The telecom sector is one of the most exciting sectors to watch - partly because this changes so much and so visiby - very rarely, we see technology changing so dramatically as in telecom affecting so huge a population. we recently covered in this blog, Bweek perpectiveThe old phone companies are artifacts, and the new telecoms will look more like their counterparts in cable and computers Consumers and business will increasingly have their pick of new services from a bunch of providers that are fighting hard to win their business.But as that era fades,another is dawning. "This is the end of World War I - the Bells vs. AT&T and MCI,Now, World War II, among the phone, cable, and tech companies",is about to begin, as quoted therein.
Mckinsey quarterly has come with an impressive article, on the need for telcos to embrace automated self services. Excerpts with edits and my comments added:
In 2003, one major airline saved $200 million by selling more than half of its tickets over the Web, which for airlines is 90 percent cheaper than phones. Amazon.com has built a business model based on its customers' willingness to buy goods and to ask—and receive answers to—most service questions online. Surveys show customers prefer the convenience of Internet banking, e-retailing, wireless brokerage transactions, and online government license renewals. Telecom sector's pricing and margins have been under great pressure for a decade, while revenues for traditional voice services are expected to decline further amid intensifying competition between telcos and cable companies. Some telcos will need to cut as much as 20 or 30 percent of their current operating costs over the next four years to stay competitive. They can achieve up to 50 percent of the savings by e-enabling their sales and service functions.
Telcos who play a key role in e-enabling companies in other sectors have on the whole been slow to e-enable their sales and service. Most telcos have Web sites but don't leverage them aggressively; only a few have started to streamline and automate their back-office processes. A number of organizational impediments have slowed down progress in this area. Some telecom executives resist change because they still think that automated sales channels won't generate as much revenue as traditional labor-intensive ones do. Difficult organizational changes are needed because the costs and the benefits of e-enablement accrue to different parts of a company.Customers complain that they can't get full information without phoning a call center or visiting a retail outlet resulting in only about 10 percent of this sector's sales and service traffic going online in contrast to , consumers buying 30 percent of all airline tickets through this channel. For many telcos, customer calls trigger 85 percent of all incremental revenues. Whether the call is about a bill, service to a new address, a complaint, or an inquiry about new services, it becomes a sales opening; the call-center employee takes the opportunity to sell additional services, such as wireless, DSL, and even, in some cases, satellite television. One out of four calls leads to increased revenue for the company.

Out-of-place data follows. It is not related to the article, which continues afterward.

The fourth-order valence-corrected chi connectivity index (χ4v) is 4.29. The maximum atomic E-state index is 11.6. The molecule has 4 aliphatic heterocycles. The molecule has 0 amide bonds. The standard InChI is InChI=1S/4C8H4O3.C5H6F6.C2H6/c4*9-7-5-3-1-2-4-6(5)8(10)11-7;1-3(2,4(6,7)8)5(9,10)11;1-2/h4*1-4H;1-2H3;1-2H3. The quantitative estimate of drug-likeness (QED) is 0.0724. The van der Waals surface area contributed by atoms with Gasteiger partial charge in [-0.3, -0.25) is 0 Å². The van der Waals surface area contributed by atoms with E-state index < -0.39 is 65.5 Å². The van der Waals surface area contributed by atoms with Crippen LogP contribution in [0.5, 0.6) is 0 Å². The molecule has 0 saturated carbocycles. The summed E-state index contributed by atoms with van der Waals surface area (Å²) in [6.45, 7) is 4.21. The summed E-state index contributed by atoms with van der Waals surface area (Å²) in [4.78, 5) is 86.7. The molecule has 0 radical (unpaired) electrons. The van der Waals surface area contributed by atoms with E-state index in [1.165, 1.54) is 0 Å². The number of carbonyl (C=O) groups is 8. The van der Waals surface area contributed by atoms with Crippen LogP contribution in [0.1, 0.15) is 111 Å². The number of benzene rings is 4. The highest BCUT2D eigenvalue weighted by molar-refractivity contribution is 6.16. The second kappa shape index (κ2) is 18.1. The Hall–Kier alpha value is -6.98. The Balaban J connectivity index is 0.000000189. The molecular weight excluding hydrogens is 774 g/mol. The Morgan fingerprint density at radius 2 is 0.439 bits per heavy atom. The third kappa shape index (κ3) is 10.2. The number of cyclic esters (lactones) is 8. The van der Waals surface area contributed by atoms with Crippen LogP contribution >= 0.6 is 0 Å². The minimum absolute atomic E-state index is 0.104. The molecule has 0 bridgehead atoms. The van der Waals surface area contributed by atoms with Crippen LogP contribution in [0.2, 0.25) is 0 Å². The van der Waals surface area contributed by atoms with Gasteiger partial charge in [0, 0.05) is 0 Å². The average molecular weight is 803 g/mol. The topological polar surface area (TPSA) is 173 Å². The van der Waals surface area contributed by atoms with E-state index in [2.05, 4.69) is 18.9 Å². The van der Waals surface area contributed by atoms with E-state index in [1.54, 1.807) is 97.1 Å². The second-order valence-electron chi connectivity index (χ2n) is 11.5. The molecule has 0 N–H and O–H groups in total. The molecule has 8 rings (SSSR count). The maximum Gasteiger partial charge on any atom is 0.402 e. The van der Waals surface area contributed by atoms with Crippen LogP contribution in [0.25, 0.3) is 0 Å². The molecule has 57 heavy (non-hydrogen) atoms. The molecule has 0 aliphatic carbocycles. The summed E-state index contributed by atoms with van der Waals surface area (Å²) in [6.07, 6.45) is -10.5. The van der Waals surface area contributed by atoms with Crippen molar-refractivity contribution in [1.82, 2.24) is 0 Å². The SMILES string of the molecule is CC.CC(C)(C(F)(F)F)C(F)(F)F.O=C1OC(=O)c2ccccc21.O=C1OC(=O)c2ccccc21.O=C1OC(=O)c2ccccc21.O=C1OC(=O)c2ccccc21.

Telco executives know what some banks have achieved by automating up to 75 percent of all service transactions and simultaneously raising customer satisfaction. Yet they fear tinkering with the sector's lifeline—the direct call—despite knowing that it is an expensive way to sell. A typical call-center transaction costs $8 to $10; the same transaction online costs $0.15 to $0.80. Printed bills cost four times as much as e-bills, and customers can be served online 24 hours a day without significant additional costs. E-enabling sales and service involves comparatively small investments for companies that typically spend $1 billion or so each year on IT.But returns can be quite high – some , 300 percent in certain sectors. Organizational and managerial obstacles come in the way - only a committed and able executive can help a company overcome them. Given the complexities involved no single person can push these mega e-enablement initiatives, given the involvement of different functions: call centers, the network, billing centers, the Web site – this becomes the direct CIO leadership responsibility.
Telcos – both landline and wirelss all over the world can no longer afford a business model where customers pick up the telephone and talk with call-center sales and service staffs using old and inefficient systems. Customers dislike the slow, confusing, labor-intensive processes put in place in telecom companies. Telecommunications companies soon won't have the margins to support the current inefficiencies, in any case. To reduce costs and simultaneously improve service, these companies must persuade their customers to move to far more cost-efficient automated channels—the Web, automated telephone systems, or wireless transactions—and streamline their internal sales and support operations.